The rumors are flying quickly this afternoon, and figure to stay that way until more of the big-name trade candidates names fly off the board.
For example, just recently, Brett addressed the rumors surrounding Tigers’ catcher Alex Avila, but there’s also a fresh Justin Verlander/Brewers/Cubs rumor to dissect.
Take a look:
On Justin Verlander: The Brewers are interested, I'm told, and the Cubs are said to be still monitoring the situation.
— anthony fenech (@anthonyfenech) July 20, 2017
Having missed out on starter Jose Quintana, the Milwaukee Brewers were often discussed among the many teams interested in adding Oakland A’s righty Sonny Gray. But given the earlier reports that the Astros were inching closer to a deal for Gray, it’s not impossible to imagine the Brewers pivoting towards Justin Verlander, one of the other “controlled” starting pitchers on the market.
But does this really make sense?
Verlander is owed just under $70 million over the next 2.5 years (it could be $22 million more if he uses his no-trade clause to ensure his 2020 option is picked up), and the Brewers grip on first is slipping by the day – with today’s loss to the Pirates, their lead over the Cubs just fell to a razor thin single games.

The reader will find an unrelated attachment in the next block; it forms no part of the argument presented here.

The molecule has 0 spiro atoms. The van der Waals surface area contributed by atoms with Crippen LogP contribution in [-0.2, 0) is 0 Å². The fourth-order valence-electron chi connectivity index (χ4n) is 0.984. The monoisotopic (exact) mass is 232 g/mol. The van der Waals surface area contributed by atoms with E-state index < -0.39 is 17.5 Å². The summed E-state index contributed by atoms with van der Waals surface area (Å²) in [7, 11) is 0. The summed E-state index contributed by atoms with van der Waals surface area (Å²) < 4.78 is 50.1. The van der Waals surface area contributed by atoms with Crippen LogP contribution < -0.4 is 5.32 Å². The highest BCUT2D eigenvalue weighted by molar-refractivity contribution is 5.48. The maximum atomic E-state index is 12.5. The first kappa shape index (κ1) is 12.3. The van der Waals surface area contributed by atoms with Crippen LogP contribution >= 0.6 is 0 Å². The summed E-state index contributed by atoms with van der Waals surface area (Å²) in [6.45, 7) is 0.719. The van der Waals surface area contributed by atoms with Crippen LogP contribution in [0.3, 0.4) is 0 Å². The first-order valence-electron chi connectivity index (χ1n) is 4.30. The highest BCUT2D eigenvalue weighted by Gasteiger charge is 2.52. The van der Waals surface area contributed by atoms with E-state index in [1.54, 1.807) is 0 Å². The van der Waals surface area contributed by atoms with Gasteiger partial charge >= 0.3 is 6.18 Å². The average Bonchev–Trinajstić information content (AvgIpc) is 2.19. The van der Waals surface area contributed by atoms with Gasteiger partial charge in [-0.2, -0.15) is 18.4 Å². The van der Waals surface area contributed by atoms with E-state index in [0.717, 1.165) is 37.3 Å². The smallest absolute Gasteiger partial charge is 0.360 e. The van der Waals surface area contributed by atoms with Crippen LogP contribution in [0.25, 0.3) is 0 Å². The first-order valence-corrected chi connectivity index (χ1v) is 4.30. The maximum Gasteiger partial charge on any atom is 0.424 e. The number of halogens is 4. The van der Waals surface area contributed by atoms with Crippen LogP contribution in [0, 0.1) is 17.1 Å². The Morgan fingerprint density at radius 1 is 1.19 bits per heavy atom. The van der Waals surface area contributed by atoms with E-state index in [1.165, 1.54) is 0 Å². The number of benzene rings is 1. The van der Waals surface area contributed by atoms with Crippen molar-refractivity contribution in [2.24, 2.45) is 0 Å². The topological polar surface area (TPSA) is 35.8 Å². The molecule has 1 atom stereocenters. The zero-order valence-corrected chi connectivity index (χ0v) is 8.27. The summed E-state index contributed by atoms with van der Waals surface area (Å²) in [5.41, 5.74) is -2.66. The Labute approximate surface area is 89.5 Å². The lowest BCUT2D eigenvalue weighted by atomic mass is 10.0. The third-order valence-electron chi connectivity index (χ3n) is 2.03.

Add to that the fact that the Brewers are just at the beginning of their theoretically competitive window, and it’s easy to see that they may not want to rid themselves of many talented youngsters so soon, or burden themselves with a sizable financial commitment.
And, frankly, some of the same questions can be asked of the Cubs.
After already adding Jose Quintana and getting Kyle Hendricks back (which is to say nothing of the recent bounce backs from Jon Lester, Jake Arrieta, John Lackey, and Mike Montgomery), adding another starting pitcher may not be in the cards – at least not one that is as old and costly as Verlander. The Cubs have the pieces to get Verlander if the Tigers are reasonable, but they might be better off punting on another starter until this winter when more, younger, and talented options are available via free agency.
It’s entirely possible, if not probable, that the Cubs’ interest in Verlander (and previously Gray, for that matter) is primarily designed to drive up the price on the Brewers.
However, at this point, with this many connections, it’s also possible that, at the right prospect cost and with the Tigers including enough salary to make Verlander an attractive longer-term risk, the Cubs are legitimately interested.
Strap yourselves in, friends, as the rumor-season is really heating up.